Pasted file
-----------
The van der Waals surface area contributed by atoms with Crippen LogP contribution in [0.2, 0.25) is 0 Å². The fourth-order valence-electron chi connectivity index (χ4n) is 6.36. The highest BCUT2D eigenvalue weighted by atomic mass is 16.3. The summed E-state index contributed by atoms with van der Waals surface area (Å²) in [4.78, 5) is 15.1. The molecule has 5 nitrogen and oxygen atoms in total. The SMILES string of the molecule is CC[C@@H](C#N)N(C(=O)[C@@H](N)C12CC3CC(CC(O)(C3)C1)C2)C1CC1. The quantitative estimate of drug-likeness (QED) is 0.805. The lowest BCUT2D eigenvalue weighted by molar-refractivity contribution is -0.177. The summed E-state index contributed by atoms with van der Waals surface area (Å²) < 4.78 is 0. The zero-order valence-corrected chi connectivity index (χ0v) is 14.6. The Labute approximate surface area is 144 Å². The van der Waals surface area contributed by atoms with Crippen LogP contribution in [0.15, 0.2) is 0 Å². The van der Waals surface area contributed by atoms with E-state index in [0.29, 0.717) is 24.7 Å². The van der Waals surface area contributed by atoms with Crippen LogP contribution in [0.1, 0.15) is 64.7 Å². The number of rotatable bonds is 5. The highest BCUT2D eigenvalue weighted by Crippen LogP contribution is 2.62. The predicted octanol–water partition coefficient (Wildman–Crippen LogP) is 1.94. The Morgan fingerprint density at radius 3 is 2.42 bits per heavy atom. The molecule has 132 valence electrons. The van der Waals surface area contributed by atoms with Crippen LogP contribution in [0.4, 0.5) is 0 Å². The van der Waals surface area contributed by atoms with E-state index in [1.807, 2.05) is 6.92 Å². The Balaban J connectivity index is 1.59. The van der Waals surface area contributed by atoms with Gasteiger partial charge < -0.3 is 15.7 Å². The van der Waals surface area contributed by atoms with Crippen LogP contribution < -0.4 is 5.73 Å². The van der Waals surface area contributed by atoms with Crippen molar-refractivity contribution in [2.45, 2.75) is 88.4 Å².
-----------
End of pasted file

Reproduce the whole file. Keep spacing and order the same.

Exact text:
The van der Waals surface area contributed by atoms with Crippen LogP contribution in [0.2, 0.25) is 0 Å². The fourth-order valence-electron chi connectivity index (χ4n) is 6.36. The highest BCUT2D eigenvalue weighted by atomic mass is 16.3. The summed E-state index contributed by atoms with van der Waals surface area (Å²) in [4.78, 5) is 15.1. The molecule has 5 nitrogen and oxygen atoms in total. The SMILES string of the molecule is CC[C@@H](C#N)N(C(=O)[C@@H](N)C12CC3CC(CC(O)(C3)C1)C2)C1CC1. The quantitative estimate of drug-likeness (QED) is 0.805. The lowest BCUT2D eigenvalue weighted by molar-refractivity contribution is -0.177. The summed E-state index contributed by atoms with van der Waals surface area (Å²) < 4.78 is 0. The zero-order valence-corrected chi connectivity index (χ0v) is 14.6. The Labute approximate surface area is 144 Å². The van der Waals surface area contributed by atoms with Crippen LogP contribution in [0.15, 0.2) is 0 Å². The van der Waals surface area contributed by atoms with E-state index in [0.29, 0.717) is 24.7 Å². The van der Waals surface area contributed by atoms with Crippen LogP contribution in [0.1, 0.15) is 64.7 Å². The number of rotatable bonds is 5. The highest BCUT2D eigenvalue weighted by Crippen LogP contribution is 2.62. The predicted octanol–water partition coefficient (Wildman–Crippen LogP) is 1.94. The Morgan fingerprint density at radius 3 is 2.42 bits per heavy atom. The molecule has 132 valence electrons. The van der Waals surface area contributed by atoms with Crippen LogP contribution in [0.4, 0.5) is 0 Å². The van der Waals surface area contributed by atoms with E-state index in [1.807, 2.05) is 6.92 Å². The Balaban J connectivity index is 1.59. The van der Waals surface area contributed by atoms with Gasteiger partial charge < -0.3 is 15.7 Å². The van der Waals surface area contributed by atoms with Crippen LogP contribution < -0.4 is 5.73 Å². The van der Waals surface area contributed by atoms with Crippen molar-refractivity contribution in [2.45, 2.75) is 88.4 Å².